Romelu Lukaku runs off in celebration after sending one through the goal post. His team erupts in joy. He keeps running until one of his teammates catches up with him. He turns around and joins the rest in celebration. He is hugged by Paul Pogba who tells him how he could have had a more clinical finish to his goal. They are playing at the Theatre of Dreams. Just not the same Theatre of Dreams millions of football fans are familiar with. 

The Rising Stars Football Academy is a small football academy in Lyari, UC 8, where children of ages six to 15 get free training. When playing there they don’t address each other or themselves by their real names. Instead they use the names of the footballers they are fans of. The Kulri Zigri School’s small compound is nothing less than a sacred piece of land for these children. They don’t even mind running and diving on a ground where there is no grass  as long as they are allowed to train there.

Murad, their coach and a former professional football player, has been out of work for a long period. Despite his inability to make ends meet, he has taken on the task of supporting the hopes of many of the area's children. "In roughly three or four months, we'll be celebrating the first anniversary of Rising Stars Football Academy," Murad explains. "We established this academy to protect our children from drug addiction and to engage them in good activities," he says.

In a small corner of Karachi’s oldest neighbourhood, a struggling former professional footballer is on a mission to produce the next crop of great footballers. And to keep them away from drugs

I was a footballer myself. I have played for Hyderi Baloch and the National Bank of Pakistan along with being a part of the national camp for the Pakistan football team. I used to look at these children playing football in the street and I thought to myself, ‘Why not bring them here and train them?’ Someone may end up making a name for himself, who knows?” says Murad.

The ground was full of puddles after the rain, making it hard for the children to train,” he points out. “I asked them to bring brooms and wipers from their homes so that we could drain the water as much as possible” “When asked why there are no female players at the academy, he explains that he gave them a day off so he could prepare the ground and reduce the danger of injury.””


The coach, on the other hand, seemed pleased with how the programme handles injuries. “For first aid, we usually go to Sohrab Bhai, the Karachi United goalkeeper, who lives in our mohalla. For serious injuries, we usually go to the Lyari General Hospital. Our eight-year-old goalkeeper recently injured his elbow while diving on the ground. We took him to the hospital, donated a small amount for his treatment and paid for the rickshaw fare from our pocket,” he explains.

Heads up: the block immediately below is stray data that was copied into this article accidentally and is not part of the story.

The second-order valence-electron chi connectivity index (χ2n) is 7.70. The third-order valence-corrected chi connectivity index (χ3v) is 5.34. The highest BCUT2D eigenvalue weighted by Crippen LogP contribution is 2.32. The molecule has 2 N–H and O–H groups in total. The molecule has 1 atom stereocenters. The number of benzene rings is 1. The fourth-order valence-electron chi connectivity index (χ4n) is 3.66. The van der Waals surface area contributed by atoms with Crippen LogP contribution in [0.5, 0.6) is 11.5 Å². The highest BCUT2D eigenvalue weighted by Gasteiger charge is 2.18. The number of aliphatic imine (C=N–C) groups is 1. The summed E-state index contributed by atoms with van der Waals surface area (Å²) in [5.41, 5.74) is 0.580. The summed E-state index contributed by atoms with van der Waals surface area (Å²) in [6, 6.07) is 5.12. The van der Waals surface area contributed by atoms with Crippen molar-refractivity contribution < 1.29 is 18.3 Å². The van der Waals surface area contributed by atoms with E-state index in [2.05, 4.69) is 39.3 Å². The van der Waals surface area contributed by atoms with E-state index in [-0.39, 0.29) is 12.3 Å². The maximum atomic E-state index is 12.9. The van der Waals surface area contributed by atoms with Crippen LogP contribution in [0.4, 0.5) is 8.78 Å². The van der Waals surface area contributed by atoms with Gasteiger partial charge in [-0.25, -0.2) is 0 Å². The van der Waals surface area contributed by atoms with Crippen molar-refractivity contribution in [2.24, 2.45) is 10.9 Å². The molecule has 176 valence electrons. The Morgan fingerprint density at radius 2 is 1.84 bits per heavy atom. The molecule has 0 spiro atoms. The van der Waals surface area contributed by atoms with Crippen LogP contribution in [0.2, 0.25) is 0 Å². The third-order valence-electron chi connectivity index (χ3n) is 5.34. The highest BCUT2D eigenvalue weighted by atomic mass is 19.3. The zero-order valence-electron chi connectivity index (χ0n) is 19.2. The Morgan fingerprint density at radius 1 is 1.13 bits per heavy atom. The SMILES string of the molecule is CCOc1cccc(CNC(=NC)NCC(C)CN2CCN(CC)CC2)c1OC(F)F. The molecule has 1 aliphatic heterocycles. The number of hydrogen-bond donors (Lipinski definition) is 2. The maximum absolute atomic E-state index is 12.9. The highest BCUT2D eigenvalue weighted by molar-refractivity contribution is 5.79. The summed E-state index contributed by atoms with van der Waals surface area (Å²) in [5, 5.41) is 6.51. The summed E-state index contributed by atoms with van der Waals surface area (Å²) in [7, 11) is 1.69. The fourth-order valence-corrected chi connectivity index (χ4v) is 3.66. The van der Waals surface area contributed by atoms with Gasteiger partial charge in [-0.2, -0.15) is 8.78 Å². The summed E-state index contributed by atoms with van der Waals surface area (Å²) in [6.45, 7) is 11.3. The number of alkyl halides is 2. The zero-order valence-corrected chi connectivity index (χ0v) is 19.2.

Six-year-old Ali Haider is the youngest player at the academy. When asked about his favourite footballer, his prompt reply is Cristiano Ronaldo. Not very surprisingly, Ronaldo is one of the most adored footballers of many children in Lyari. A bit shy, Ali Haider takes off soon after answering the query. He is a first grade student at a local madrassah.

Sajjad's frizzy, spiky hair has been coloured brown at the age of ten. He is also a huge Ronaldo lover. With a glint in his eyes, he says, "I used to love Real Madrid, but now I support Juventus because of him." When asked if he has had any trouble receiving permission to play at home, he emphatically denies it. Coach Murad is on his side. Murad further confirms that all of the children's parents are highly supportive since they wish to protect their children from society's problems.

Two additional boys, Mubeen and Sahil, who are 11 and 12 years old, sit on the sidelines. For the past few hours, they had been silently watching the happenings. When I approach them, they are initially hesitant to speak. When prompted to speak, they respond that they are not permitted to train. When I question why, they say it's because they don't have the necessary supplies. "We love football and want to play, but we can't because we don't have any equipment," Sahil says. 

When this is brought to the coach's attention, he simply shrugs and says that the regulations are in there for everyone to obey. "Unfortunately, there isn't much we can do for them other than feel terrible for them." What you see here is the result of our mohalla's combined efforts. People contributed funds to enable us to purchase training equipment such as uniforms, shoes, and footballs. With our limited resources, we can only accomplish so much. "We have a nine-year-old youngster who practises and plays in two different shoes," Murad reveals.


Tauheed, 14, and Mansoor, 13, are also seen walking around the grounds with a cricket bat in their hands. When questioned why they aren't playing football, they explain that they can no longer afford to do so. "We stopped playing football because cricket is cheaper," one of them explains before the other tugs him away.

I inquire if Coach Murad has ever been approached for sponsorship by a local organization or private enterprise. He claims they haven't, and he is pleading with the federal and provincial governments to at the very least level the ground, which would assist the children escape serious injury. He also asks those in positions of authority to assist them with training equipment, shoes, and footballs so that more children in the neighborhood can pursue their ambition of playing football. Murad has a lot of experience with disappointed goals.


1 comment:

  1. Well we can say thay "Determination is the key to sucess"


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